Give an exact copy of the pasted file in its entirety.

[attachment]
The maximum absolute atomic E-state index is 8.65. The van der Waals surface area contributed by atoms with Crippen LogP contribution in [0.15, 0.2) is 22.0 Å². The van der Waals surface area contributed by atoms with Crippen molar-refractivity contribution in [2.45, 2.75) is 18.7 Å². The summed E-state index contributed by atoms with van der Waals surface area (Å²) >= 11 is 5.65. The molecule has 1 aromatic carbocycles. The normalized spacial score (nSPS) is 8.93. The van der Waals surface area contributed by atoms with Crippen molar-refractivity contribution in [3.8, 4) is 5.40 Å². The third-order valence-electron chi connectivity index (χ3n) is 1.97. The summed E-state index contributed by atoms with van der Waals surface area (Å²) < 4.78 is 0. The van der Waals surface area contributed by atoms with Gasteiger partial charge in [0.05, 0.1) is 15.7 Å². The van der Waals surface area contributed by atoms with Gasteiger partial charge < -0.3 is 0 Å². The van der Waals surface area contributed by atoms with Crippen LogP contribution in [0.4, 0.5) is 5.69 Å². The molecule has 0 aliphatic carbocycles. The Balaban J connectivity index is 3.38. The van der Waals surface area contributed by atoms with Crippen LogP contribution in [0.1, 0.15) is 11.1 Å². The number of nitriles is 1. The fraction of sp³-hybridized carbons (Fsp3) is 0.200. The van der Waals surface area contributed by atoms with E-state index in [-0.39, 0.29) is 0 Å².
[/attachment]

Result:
The maximum absolute atomic E-state index is 8.65. The van der Waals surface area contributed by atoms with Crippen LogP contribution in [0.15, 0.2) is 22.0 Å². The van der Waals surface area contributed by atoms with Crippen molar-refractivity contribution in [2.45, 2.75) is 18.7 Å². The summed E-state index contributed by atoms with van der Waals surface area (Å²) >= 11 is 5.65. The molecule has 1 aromatic carbocycles. The normalized spacial score (nSPS) is 8.93. The van der Waals surface area contributed by atoms with Crippen molar-refractivity contribution in [3.8, 4) is 5.40 Å². The third-order valence-electron chi connectivity index (χ3n) is 1.97. The summed E-state index contributed by atoms with van der Waals surface area (Å²) < 4.78 is 0. The van der Waals surface area contributed by atoms with Gasteiger partial charge in [0.05, 0.1) is 15.7 Å². The van der Waals surface area contributed by atoms with Gasteiger partial charge < -0.3 is 0 Å². The van der Waals surface area contributed by atoms with Crippen LogP contribution in [0.4, 0.5) is 5.69 Å². The molecule has 0 aliphatic carbocycles. The Balaban J connectivity index is 3.38. The van der Waals surface area contributed by atoms with Crippen LogP contribution in [0.1, 0.15) is 11.1 Å². The number of nitriles is 1. The fraction of sp³-hybridized carbons (Fsp3) is 0.200. The van der Waals surface area contributed by atoms with E-state index in [-0.39, 0.29) is 0 Å².